Yet Jairus rushes from his family to Jesus. This woman beholds him and reaches out in silence to touch the hem of his robe.
The Lord is good to those who hope in him. to the one who seeks him. It is good to wait quietly for the salvation of the Lord. (Lamentations 3:25)
Waiting is a relinquishing of control. Waiting is letting the walls come tumbling down. Waiting is casting off distractions and stories that might come pouring out from within. Waiting is listening for the one who stands at the door and knocks. Waiting is a dance in which we follow and let God take the lead. Waiting is hard. And yet I tell you those times when God has been most clear to me, and hope has overwhelmed me have come in those silent hours upon my knees when I have fallen down before him and he has made me free to let go and to wait.
This is the kind of waiting where we sit alone in silence. This is the waiting where we feel the weight that God has placed upon us. This is the waiting where our hearts reach up and our faces look down.
And so the man who has seen affliction waits quietly on God, trusting that God is good and saves those who wait on him. And that’s the thing. I can not presume to promise for God the when and the how of that salvation. I don’t know what it will look like for each person. I am not the king of their heart and neither are they. That’s why we wait on the one who reigns. I stand here as dumbstruck as the apostles when Jesus asked “who touched me?”
The woman receives in that moment when she touches Jesus, the movement of God’s power making her well. When Jesus calls out the question she comes forward in fear because she knows, Jesus is the power from on high, and so she falls down before him. Its is good and proper to fall down before him, and in that collapse she receives his smile, his love, his encouragement and his commission. He calls her his daughter, he sends her in peace and freedom that only can come from him.
Its in that moment that messengers with despair but without hope arrive on the scene. Jairus’s servants come and tell him that his daughter is dead, and to leave Jesus alone. Jesus’s example for those voices is a challenge to us. He ignores them. Our lot in despair is hope. Jesus does not want us to be attentive to hopelessness. There is nothing but death there. He tells Jairus not to be afraid, and to trust him.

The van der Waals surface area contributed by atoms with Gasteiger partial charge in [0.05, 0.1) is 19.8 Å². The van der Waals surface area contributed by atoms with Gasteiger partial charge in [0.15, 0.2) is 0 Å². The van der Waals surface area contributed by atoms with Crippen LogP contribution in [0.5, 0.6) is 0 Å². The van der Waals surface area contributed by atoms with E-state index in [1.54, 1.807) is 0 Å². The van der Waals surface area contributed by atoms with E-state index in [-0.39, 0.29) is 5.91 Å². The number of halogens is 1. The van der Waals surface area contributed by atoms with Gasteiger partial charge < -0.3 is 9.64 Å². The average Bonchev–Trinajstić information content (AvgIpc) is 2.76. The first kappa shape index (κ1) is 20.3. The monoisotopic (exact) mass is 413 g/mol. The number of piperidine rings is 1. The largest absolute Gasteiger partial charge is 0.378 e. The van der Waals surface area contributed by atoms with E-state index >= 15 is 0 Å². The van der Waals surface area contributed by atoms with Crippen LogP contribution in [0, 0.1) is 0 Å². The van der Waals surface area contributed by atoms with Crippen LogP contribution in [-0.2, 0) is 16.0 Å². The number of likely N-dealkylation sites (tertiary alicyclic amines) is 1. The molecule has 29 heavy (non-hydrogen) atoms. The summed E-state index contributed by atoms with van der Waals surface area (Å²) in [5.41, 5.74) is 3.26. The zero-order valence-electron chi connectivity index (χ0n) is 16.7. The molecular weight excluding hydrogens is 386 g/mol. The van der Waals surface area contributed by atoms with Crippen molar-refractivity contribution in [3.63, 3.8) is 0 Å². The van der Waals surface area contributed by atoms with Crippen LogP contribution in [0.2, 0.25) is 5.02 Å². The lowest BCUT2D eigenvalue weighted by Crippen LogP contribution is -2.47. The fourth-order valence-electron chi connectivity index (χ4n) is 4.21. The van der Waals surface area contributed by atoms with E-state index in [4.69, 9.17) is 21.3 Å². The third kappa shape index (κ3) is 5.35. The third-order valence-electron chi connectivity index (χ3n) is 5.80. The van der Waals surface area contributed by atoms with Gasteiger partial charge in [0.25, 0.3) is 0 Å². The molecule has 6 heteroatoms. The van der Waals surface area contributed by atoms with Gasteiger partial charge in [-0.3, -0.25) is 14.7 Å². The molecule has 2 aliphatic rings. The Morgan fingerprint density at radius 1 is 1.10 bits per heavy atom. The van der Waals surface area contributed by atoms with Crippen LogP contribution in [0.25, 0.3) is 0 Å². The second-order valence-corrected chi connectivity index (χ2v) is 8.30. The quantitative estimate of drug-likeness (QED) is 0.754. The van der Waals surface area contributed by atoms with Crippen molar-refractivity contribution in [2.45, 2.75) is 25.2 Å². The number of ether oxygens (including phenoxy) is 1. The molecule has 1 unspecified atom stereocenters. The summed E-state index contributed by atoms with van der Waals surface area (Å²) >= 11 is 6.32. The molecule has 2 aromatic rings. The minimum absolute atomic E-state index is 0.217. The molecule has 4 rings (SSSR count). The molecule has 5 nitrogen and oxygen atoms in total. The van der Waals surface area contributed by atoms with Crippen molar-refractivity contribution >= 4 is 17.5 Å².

Two things about this:
1)Jairus could easily have given in to anger and asked why did you just save her but let my daughter die? He could have been jealous of Jesus’s mercy going a way other than he had hoped. Or he could receive it as encouragement to trust and to wait.
2)Waiting on God sometimes makes absolutely no sense. I’m somebody who really likes things to make sense, and I believe God gave us our reason to give him glory, and he did. But our reason can build up faith or it can tear it down. Which of these gives God glory? When we lack a sense of motion toward progress we need to remember that when we are waiting on God we aren’t in the drivers seat and we don’t even have the map. Our job isn’t to watch the road, its to watch the King.
When Jesus arrives at the house are they waiting in silence? Are they waiting out of despair and in hope? No. They are wailing in pain, their being is turned in the direction of hopelessness, into the reality of the loss. Jesus again dismisses this and kicks them out of the house. That disposition has no place in our walk. To walk in faith we have to change our direction, we have to walk in hope.
And what does Jesus speak into this despair with hope? Talitha koum. Daughter, rise up. And with her hand in the Messiah’s she is lifted up out of the grip of death.
And so we come this morning out of whatever we are coming out of. We come to fix our eyes on the ruler of the universe. We have come to let go and to wait. As we fall on our knees this morning may the Word of God speak into us. May we wait in hope. May we be lifted up by his hand. Amen.